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Monitoring and controlling 2 language systems is fundamental to language use in bilinguals. Here, we reveal in a combined functional (event-related functional magnetic resonance imaging) and structural neuroimaging (voxel-based morphometry) study that dorsal anterior cingulate cortex (ACC), a structure tightly bound to domain-general executive control(More)
With event-related functional MRI (fMRI) and with behavioral measures we studied the brain processes underlying the acquisition of native language literacy. Adult dialect speakers were scanned while reading words belonging to three different conditions: dialect words, i.e., the native language in which subjects are illiterate (dialect), German words, i.e.,(More)
Subcortical structures are a key component of bilingual language processing. For instance, there is now evidence that the head of the left caudate is involved in controlling languages in bilingual individuals. On the other hand, the left putamen is hypothesized to be involved in articulatory processes but little is known on its engagement in bilingual(More)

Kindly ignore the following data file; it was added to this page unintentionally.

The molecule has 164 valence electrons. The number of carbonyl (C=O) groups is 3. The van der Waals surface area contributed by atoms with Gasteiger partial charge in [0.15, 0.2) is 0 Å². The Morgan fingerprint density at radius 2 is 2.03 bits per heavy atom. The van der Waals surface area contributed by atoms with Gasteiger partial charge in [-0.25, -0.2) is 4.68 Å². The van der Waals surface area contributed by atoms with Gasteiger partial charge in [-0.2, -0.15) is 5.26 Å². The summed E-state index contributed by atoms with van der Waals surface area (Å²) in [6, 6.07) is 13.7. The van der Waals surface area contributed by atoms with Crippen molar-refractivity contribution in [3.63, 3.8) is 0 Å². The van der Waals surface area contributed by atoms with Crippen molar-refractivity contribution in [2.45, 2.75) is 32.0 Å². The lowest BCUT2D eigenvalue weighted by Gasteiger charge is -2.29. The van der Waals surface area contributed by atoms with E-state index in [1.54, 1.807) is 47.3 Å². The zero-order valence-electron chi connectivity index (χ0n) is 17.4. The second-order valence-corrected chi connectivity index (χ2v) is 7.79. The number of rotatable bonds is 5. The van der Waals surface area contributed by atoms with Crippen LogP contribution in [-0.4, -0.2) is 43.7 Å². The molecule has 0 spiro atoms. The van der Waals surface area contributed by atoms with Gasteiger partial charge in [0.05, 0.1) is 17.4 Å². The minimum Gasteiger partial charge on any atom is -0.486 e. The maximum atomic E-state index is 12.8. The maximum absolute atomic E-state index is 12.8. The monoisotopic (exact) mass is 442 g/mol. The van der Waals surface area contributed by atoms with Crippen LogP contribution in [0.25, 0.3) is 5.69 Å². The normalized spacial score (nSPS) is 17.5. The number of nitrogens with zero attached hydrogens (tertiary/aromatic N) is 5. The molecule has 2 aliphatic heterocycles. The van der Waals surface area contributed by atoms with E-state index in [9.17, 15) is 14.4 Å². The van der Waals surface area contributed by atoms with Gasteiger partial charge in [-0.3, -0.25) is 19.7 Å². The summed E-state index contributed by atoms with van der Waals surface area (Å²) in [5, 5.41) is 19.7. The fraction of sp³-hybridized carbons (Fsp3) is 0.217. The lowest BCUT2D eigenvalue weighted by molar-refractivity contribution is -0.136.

A pattern of eye movement similar to vestibular nystagmus associated with blink is characterized. This artifact can be seen in asymptomatic, otologically normal subjects and is considered to have different meaning than lateral conjugate deviation of the eyes on forced closure of the lids (Cogan sign). Since this nystagmus artifact is most evident during(More)
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